C. J. Misak

in Truth and the End of Inquiry

Published in print March 2004 | ISBN: 9780199270590
Published online February 2006 | e-ISBN: 9780191603174 | DOI:

Series: Oxford Philosophical Monographs


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  • History of Western Philosophy


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This chapter shows that the thin characterizations of inquiry and scientific method articulated in Chapter two are accompanied by a powerful system of norms that can transform ‘learning from experience’ into the most sophisticated form of investigation. It argues that the interpretation of Peirce’s view — that science is self-correcting and must eventually converge upon the truth — is incorrect. When the correct account is provided, a coherent picture of Peirce’s conception of inquiry, progress, and truth can be obtained.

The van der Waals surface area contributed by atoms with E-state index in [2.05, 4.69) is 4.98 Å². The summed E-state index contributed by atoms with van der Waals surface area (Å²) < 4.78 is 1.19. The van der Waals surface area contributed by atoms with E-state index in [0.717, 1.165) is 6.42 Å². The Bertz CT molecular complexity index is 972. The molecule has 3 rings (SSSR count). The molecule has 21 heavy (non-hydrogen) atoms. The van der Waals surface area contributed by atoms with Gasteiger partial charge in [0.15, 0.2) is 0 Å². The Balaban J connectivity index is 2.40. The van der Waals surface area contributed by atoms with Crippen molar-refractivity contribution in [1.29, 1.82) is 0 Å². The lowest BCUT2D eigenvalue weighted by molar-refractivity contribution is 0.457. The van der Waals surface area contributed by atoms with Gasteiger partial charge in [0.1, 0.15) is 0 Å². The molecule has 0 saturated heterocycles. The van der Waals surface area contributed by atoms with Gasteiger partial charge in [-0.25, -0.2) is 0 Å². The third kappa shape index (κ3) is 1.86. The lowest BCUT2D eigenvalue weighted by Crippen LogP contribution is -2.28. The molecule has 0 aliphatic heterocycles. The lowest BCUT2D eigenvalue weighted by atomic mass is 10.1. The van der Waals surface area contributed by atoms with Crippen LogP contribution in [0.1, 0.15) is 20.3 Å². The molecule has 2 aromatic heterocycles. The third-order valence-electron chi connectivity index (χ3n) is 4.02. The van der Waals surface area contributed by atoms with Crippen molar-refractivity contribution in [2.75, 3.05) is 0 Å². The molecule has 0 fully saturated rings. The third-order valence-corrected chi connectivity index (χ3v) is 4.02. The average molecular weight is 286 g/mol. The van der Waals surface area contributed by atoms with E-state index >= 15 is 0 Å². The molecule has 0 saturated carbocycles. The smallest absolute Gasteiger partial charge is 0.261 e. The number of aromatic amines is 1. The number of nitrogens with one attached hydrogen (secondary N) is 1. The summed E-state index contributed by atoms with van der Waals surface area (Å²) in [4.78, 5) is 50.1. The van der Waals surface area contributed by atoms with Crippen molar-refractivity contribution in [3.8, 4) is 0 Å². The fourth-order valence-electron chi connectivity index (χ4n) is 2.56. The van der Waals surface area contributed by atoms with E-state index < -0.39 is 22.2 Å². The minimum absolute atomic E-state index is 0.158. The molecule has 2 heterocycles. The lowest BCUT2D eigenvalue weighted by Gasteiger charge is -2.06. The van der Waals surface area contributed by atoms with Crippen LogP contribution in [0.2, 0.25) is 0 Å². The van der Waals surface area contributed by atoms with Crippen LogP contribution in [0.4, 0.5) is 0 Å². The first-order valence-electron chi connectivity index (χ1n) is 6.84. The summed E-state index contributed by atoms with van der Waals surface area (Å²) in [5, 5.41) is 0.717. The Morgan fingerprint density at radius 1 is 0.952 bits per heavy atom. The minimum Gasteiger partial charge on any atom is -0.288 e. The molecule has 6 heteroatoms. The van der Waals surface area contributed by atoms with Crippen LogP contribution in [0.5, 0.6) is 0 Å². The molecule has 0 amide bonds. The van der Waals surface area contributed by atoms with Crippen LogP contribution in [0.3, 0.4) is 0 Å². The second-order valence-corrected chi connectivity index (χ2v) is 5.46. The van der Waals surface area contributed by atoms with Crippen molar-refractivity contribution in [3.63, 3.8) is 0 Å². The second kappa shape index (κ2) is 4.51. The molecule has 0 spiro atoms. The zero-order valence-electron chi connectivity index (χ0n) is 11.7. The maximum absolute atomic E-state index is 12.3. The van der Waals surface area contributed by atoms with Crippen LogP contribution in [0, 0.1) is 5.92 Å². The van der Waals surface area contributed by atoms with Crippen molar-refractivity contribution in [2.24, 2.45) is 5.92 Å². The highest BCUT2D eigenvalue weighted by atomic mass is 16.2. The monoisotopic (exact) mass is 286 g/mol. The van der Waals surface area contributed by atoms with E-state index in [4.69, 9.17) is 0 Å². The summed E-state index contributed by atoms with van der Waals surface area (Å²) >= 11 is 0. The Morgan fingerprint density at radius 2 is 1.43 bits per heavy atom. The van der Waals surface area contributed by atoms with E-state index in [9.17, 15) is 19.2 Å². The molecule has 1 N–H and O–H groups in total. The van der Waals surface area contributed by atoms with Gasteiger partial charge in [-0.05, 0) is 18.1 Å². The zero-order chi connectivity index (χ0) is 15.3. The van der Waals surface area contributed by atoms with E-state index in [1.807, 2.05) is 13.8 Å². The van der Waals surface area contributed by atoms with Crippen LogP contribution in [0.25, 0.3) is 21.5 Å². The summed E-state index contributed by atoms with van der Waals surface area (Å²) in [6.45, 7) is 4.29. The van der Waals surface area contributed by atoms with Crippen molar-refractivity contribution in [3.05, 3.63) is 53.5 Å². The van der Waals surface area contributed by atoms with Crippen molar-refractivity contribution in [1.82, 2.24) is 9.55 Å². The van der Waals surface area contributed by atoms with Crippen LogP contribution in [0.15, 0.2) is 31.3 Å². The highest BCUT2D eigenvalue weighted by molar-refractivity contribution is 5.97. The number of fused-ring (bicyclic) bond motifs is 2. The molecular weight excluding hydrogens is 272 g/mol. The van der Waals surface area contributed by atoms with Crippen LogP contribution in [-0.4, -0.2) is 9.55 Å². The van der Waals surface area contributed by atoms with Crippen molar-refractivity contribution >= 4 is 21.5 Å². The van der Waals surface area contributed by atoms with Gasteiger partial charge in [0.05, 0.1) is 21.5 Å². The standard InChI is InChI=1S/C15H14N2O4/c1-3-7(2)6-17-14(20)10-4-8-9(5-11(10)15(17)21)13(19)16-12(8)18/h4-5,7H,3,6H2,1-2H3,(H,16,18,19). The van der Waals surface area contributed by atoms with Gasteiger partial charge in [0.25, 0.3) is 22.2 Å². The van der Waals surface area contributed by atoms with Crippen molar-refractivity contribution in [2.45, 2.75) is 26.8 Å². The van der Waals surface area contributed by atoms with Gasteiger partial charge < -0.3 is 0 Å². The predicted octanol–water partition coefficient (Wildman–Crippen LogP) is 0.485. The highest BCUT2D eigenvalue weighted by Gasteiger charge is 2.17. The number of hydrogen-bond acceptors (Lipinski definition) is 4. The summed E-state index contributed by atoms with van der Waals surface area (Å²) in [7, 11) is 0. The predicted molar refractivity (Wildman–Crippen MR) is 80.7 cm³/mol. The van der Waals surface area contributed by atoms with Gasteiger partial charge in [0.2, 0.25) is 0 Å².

Keywords: Peirce; truth; abduction; induction; deduction; probability

Chapter.  15242 words. 

Subjects: History of Western Philosophy

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